So, I have this friend who holds a position as an Assistant U.S. Attorney. It came as no surprise to any of her friends or family that she rose to the level of Chief Prosecutor in the Narcotics division. After all, she graduated from Harvard Law with the intention of making the world a safer place. So far she has not disappointed. As her life continued along, she met her husband, and they started a lovely family. After a few years she hit a bump in the road (I suspect there were a few before that), and whom did she call for advice? Me.
Imagine my surprise when, one afternoon, I got a call from her while she was at work. She was calling to ask me for help. I couldn’t imagine what a person in her position would need from me. After all, she spends her mornings supervising a staff of 20 other lawyers and then dedicates her afternoons to putting criminals behind bars. I soon found out. After a few minutes of uncharacteristic hemming and hawing, she finally blurted out, “Okay, how do I get my three-year-old to pick up her toys?” Before I could recover, she proceeded to tell me that she had tried almost every tactic, including charging her daughter with destruction of property (her husband made her to drop the charges), but so far nothing had worked.
Once I had effectively quelled my laughter, I began to help her come up with a solution. My first few suggestions were summarily dismissed. I then hit upon an option that had never occurred to her: a chart. You know the kind that gets filled with stickers whenever a child does something even mildly productive.
We decided she should make not one, but two charts. One would be for her daughter, and the other would be for her. Both mother and daughter clearly needed some help in the area of positive reinforcement. Being that my friend is a rather analytical person, as you might have already inferred, we decided to model her chart as a twelve-step-program. (The first step on her chart was “I will not arrest my daughter.”) After working out the kinks in the charts, identifying a location for it to be displayed and determining the reward for each step of positive behavior, she finally stopped me and said, “I don’t get it; isn’t this bribery? I mean, can’t I get arrested for this?” I could tell she needed a lot of work. I just had to decide if I should charge her by the hour or by the toy.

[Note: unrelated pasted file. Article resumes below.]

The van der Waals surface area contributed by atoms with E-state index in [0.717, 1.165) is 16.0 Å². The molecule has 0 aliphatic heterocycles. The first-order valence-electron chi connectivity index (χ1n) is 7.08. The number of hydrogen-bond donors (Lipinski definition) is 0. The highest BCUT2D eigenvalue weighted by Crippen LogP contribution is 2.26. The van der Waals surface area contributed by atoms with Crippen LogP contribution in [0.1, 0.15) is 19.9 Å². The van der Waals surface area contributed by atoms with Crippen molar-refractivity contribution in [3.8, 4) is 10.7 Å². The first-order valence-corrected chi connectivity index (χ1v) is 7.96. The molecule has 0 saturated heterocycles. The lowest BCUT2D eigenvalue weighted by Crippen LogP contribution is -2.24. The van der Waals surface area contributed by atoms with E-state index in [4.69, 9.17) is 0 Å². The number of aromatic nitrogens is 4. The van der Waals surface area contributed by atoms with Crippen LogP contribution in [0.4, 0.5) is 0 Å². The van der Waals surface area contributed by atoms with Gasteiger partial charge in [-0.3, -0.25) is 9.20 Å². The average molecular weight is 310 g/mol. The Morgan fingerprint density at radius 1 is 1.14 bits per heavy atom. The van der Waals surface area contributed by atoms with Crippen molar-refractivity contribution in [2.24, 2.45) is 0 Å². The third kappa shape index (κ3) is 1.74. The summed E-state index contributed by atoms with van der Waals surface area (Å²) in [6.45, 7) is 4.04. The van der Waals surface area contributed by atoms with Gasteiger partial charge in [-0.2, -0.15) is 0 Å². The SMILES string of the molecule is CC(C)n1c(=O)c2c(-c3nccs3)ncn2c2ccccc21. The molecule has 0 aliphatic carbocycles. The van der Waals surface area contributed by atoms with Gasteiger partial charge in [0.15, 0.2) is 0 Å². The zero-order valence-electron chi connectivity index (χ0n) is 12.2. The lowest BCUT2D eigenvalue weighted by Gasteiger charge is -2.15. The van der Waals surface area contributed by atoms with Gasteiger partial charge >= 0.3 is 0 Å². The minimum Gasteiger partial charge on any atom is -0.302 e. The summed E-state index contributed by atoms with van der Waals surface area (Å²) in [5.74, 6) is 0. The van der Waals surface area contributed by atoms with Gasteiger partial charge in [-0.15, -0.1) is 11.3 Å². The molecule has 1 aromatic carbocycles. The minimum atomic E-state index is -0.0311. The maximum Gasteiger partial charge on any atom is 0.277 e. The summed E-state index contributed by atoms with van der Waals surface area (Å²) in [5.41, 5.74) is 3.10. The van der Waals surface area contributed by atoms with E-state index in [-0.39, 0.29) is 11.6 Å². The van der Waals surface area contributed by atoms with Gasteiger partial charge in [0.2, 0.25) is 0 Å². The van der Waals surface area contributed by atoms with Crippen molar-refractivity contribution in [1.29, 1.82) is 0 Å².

Her question did get me thinking, though. After all, what’s up with these charts? I personally am a big believer in them and have seen their efficacy both at home and at school. But let’s call a spade a spade. It is bribery, but it is good bribery. However, even things that are good can go wrong. So, as a person with over a decade of chart experience, I began to think about what constitutes a good versus a bad chart.
The first thing is that the categories have to be measurable and well defined. For example, it’s harder to measure a behavior like “no biting” than an active behavior like, “picked up her toys.” (Maybe this is why my kids are still biting each other – just kidding.) Another key to a productive chart is the number of boxes. Just as in the Three Bears story, it can’t be too few, and it can’t be too many; it has to be “just right.” Finally, the reward has to be appropriate for the child’s age and accomplishment. Now, I have to say, the schools, to which we are all grateful to for addressing the individual needs of our children, do a much better job of this than many parents. It is not uncommon for a child to have a chart at school that is essentially identical to one they have at home. At the end of the process, the child comes flying through the door waving the prize in the air and proudly announcing that he or she completed their chart. The prize they got from school? A Laffy Taffy! The prize they get when the finish their chart at home? A new car. Which one do they complain about? I don’t think I have to answer that question.
I have to say, though, that there’s a simple explanation that accounts for this. It’s called the “nudging factor.” Children are experts at this. They view their parents as one big experiment, constantly trying different approaches to see how much they can get out of us. I, for one, am going to address this the next time I set up a chart for my children. The first category on any new chart that goes up on my wall is going to include 100 boxes dedicated to “no nudging.” The first child who completes the chart is going to get an all-expense paid vacation to Hawaii. That’ll teach them a lesson.